Dysfunction Bigger Threat to U.S. Than Cliff

Just as damaging as any economic fallout from Washington’s prolonged and dysfunctional efforts to reach a budget deficit deal will be the impact to the country’s reputation among business leaders here and abroad.

Whatever compromise deal the White House and Congress cobble together at the last minute won’t remove the stain of the stubborn partisan bickering that has needlessly brought the U.S. to the edge of the fiscal cliff.

Peter Tchir, founder of TF Market Advisors in Connecticut, put it this way: “What won’t change is the fact that the world’s largest economy is about to start a year and no one knows what the tax rates will be. There are lots of other uncertainties, but for me, that is the most basic one to look at. How can a country be so inept or corrupt in its governance that we can start a year with so much uncertainty?”


The hard, scary truth is that the U.S. economy, which is responsible for about 20% of the world’s gross domestic product, is apparently governed by institutions so incompetent and driven by self-interest that they couldn’t prevent a (self-inflicted) crisis nearly two years in the making.

It’s not as if the politicians aren’t aware of the problem. “What’s been holding us back is the dysfunction here in Washington,” President Barack Obama said Sunday on NBC’s “Meet the Press.”

It wasn’t supposed to be this way. The fallout from the estimated $600 billion in tax hikes and mandated spending cuts that came to be known as the fiscal cliff was supposed to be so unthinkable that neither party would put off a deal until the last minute, when a hasty compromise would undoubtedly skip real solutions to the nation’s long-term fiscal woes.

But that’s what’s happened. With just hours to go before the deadline there isn’t enough time to address systemic problems such as tax reform.

Perhaps no aspect of the long-running fiscal cliff debacle makes this point clearer than the fact that all U.S. business owners will enter the new year uncertain about their 2013 tax status. The same goes for foreign companies that do business in the U.S., as well as all individual U.S. tax payers. Which is to say just about anyone who plans on buying or selling anything in the U.S.

Consider this seemingly bland statement released Monday by the Internal Revenue Service: “We are aware that employers have questions with respect to 2013 withholding. Since Congress is still considering changes to the tax law, we continue to closely monitor the situation. We intend to issue guidance by the end of the year on appropriate withholding for 2013.”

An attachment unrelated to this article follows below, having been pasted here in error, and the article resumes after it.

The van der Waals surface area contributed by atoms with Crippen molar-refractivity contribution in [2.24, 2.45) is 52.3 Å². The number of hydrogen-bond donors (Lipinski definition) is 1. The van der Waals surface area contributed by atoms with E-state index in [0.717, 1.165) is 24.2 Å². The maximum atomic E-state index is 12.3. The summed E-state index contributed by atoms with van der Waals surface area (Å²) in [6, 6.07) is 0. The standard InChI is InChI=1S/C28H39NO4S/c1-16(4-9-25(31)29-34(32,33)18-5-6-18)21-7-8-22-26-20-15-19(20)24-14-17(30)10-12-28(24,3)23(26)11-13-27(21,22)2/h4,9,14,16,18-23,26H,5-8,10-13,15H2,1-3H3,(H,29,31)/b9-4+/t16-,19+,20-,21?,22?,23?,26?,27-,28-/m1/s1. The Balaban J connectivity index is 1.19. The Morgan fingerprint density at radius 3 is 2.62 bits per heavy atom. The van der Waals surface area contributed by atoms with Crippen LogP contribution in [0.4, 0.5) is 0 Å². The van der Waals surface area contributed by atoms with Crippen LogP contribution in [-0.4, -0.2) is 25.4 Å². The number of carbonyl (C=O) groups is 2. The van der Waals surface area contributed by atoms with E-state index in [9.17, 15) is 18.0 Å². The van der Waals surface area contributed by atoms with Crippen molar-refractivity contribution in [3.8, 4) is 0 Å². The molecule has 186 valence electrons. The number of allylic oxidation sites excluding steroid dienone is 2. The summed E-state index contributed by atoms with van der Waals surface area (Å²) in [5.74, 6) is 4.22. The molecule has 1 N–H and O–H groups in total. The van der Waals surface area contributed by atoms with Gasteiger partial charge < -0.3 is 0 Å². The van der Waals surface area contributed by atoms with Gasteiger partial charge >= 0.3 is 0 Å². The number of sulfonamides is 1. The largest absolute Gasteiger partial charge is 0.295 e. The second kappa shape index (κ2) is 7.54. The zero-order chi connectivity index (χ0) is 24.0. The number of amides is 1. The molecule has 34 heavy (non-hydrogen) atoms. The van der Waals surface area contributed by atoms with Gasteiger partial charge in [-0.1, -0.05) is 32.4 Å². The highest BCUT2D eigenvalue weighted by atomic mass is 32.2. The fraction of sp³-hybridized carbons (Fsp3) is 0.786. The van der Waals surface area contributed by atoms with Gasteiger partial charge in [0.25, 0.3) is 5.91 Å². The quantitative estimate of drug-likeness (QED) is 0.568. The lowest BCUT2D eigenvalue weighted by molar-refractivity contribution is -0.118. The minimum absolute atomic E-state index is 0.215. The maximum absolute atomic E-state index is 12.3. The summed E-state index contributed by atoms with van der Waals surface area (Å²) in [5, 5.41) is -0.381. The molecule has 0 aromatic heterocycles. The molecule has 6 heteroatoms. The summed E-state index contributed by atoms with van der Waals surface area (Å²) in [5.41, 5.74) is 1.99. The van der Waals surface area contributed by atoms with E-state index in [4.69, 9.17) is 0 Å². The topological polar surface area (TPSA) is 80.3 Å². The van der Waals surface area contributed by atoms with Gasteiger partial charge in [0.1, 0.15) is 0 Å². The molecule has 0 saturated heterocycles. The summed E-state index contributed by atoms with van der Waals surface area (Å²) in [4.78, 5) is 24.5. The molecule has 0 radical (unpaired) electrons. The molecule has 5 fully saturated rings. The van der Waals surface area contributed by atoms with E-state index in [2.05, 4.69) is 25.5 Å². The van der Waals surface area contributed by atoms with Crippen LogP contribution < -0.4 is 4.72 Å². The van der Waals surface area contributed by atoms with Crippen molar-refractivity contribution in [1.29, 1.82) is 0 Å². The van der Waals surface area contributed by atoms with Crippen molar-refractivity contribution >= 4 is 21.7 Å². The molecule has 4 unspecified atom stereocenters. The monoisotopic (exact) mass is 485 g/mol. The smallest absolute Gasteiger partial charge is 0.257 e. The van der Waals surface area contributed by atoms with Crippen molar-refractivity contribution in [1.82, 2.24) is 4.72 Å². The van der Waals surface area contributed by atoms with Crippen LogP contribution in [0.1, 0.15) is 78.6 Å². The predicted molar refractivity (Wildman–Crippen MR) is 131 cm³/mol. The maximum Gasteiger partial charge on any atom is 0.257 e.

In other words, on the final day of 2012 U.S. businesses remain in the dark as to how much they might owe in taxes this year, fundamental information that obviously directly impacts their ability to plan ahead. With tax returns due in April, the unavoidable confusion is alarming and disruptive to say the least.

Bickering Leaves No Time for Meaningful Reform

For months, business owners have been complaining that uncertainty related to the looming fiscal cliff has prevented them from planning ahead, presumably thwarting plans for expansion and additional hiring. No single issue has been more important to Americans than job creation since unemployment soared past 10% in the wake of the financial crisis of 2008.

A recent study by the National Federation of Independent Businesses found that 61% of small business owners who want to expand and hire new employees are afraid to because of  uncertainty created in large part by their elected leaders’ inability to lead.

Yet even with nearly two years lead time, Congress and the White House have been unable to reach a compromise on a realistic mix of tax increases and budget cuts that would forge a meaningful deal and provide not only for the short-term planning of U.S. businesses but also the long-term financial stability of the U.S.

In fact, the rhetoric from the two sides has been so far apart a compromise has at times seemed impossible.

On Monday, just hours ahead of the Jan. 1 fiscal cliff deadline, the White House and Congress were still searching for a middle ground to determine whose taxes will go up in 2013 and whose will stay the same under tax breaks initiated a decade ago under President George W. Bush.

The two sides seemed to be zeroing in on raising taxes on incomes above $400,000 for single filers and $450,000 for joint filers. Not surprisingly, hardliners on both ends of the spectrum oppose those numbers. Hardline Republicans oppose any tax cuts, while hardline Democrats want taxes to go up for anyone making more than $250,000.

Issues such as sequestration, the mandated budget cuts that will dramatically scale back national defense and myriad social programs, and entitlement reform that would rein in spending on such popular programs as Medicare and Social Security, also need to be resolved.

Most economists agree that the U.S. budget deficit -- $16 trillion and rising -- will continue to grow unabated without meaningful entitlement reform. But repeated last-minute political compromises that save face but put off hard decisions have prevented much needed changes to those costly programs, and that’s not likely to change.

Next up: another battle over the U.S. debt limit.